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Many food manufacturers tout the purported cancer-fighting benefits of fiber on the labels of their products.
Many food manufacturers tout the purported cancer-fighting benefits of fiber on the labels of their products. (Dina Rudick/ Globe Staff)

Doubts cast on fiber's effect on cancer

Eating a lot of fiber-rich vegetables, fruits, and whole grains does not appear to reduce a person's chances of getting colorectal cancer, researchers found in the largest study yet to test the popular and longstanding idea about preventing the third most common cancer.

The research team, led by the Harvard School of Public Health, combined and reanalyzed data from 13 previous studies involving 725,628 adults and found that a person who ate 30 or more grams of fiber each day, the equivalent of more than seven servings of oatmeal, had about the same risk of getting colorectal cancer as a person who ate less than half that amount. The results were adjusted to take into account other risk factors, such as red meat consumption and age.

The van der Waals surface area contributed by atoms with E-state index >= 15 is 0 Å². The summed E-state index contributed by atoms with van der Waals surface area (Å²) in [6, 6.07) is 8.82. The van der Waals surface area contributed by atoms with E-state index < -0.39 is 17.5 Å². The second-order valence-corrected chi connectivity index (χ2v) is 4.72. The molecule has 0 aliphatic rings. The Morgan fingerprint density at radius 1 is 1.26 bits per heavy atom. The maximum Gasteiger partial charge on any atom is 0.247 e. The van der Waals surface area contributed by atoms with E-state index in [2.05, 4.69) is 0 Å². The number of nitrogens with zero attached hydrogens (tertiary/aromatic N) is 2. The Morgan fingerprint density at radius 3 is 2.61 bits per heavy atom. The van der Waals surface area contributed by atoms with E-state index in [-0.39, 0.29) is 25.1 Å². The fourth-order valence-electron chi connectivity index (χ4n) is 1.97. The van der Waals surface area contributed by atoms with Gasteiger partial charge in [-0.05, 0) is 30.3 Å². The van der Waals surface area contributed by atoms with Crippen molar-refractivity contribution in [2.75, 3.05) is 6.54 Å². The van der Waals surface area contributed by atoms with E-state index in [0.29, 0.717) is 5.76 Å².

''This is the most exhaustive study, throwing everything into one pot," said Dr. Robert Mayer, director of the center for gastrointestinal cancers at Dana-Farber Cancer Institute.

Doubts about the relationship between fiber and colorectal cancer have been growing among oncologists and gastroenterologists, as smaller studies of fiber's benefits in recent years yielded widely inconsistent results. But several physicians said that many patients still strongly believe they can prevent colorectal cancer by eating a high-fiber diet. After being diagnosed with colorectal cancer, the doctors said, many patients ask whether they should have eaten more produce and whole-grain cereal.